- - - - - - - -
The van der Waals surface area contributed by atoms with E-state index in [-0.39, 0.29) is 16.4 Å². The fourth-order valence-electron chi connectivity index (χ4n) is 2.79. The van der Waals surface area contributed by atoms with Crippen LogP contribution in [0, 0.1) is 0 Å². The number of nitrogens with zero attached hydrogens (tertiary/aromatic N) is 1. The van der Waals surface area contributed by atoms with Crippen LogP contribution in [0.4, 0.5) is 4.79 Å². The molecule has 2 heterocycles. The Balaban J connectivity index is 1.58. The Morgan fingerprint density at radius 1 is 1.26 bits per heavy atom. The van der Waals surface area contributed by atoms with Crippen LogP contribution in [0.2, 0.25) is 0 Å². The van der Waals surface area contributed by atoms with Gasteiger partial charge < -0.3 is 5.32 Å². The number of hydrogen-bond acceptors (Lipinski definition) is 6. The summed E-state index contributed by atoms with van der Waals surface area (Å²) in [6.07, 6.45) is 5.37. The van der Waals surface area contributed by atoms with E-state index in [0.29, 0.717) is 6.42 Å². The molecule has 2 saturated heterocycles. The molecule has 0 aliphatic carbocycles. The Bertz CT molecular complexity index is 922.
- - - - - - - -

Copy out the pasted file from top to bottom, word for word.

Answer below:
The van der Waals surface area contributed by atoms with E-state index in [-0.39, 0.29) is 16.4 Å². The fourth-order valence-electron chi connectivity index (χ4n) is 2.79. The van der Waals surface area contributed by atoms with Crippen LogP contribution in [0, 0.1) is 0 Å². The number of nitrogens with zero attached hydrogens (tertiary/aromatic N) is 1. The van der Waals surface area contributed by atoms with Crippen LogP contribution in [0.4, 0.5) is 4.79 Å². The molecule has 2 heterocycles. The Balaban J connectivity index is 1.58. The Morgan fingerprint density at radius 1 is 1.26 bits per heavy atom. The van der Waals surface area contributed by atoms with Crippen LogP contribution in [0.2, 0.25) is 0 Å². The van der Waals surface area contributed by atoms with Gasteiger partial charge < -0.3 is 5.32 Å². The number of hydrogen-bond acceptors (Lipinski definition) is 6. The summed E-state index contributed by atoms with van der Waals surface area (Å²) in [6.07, 6.45) is 5.37. The van der Waals surface area contributed by atoms with E-state index in [0.29, 0.717) is 6.42 Å². The molecule has 2 saturated heterocycles. The molecule has 0 aliphatic carbocycles. The Bertz CT molecular complexity index is 922.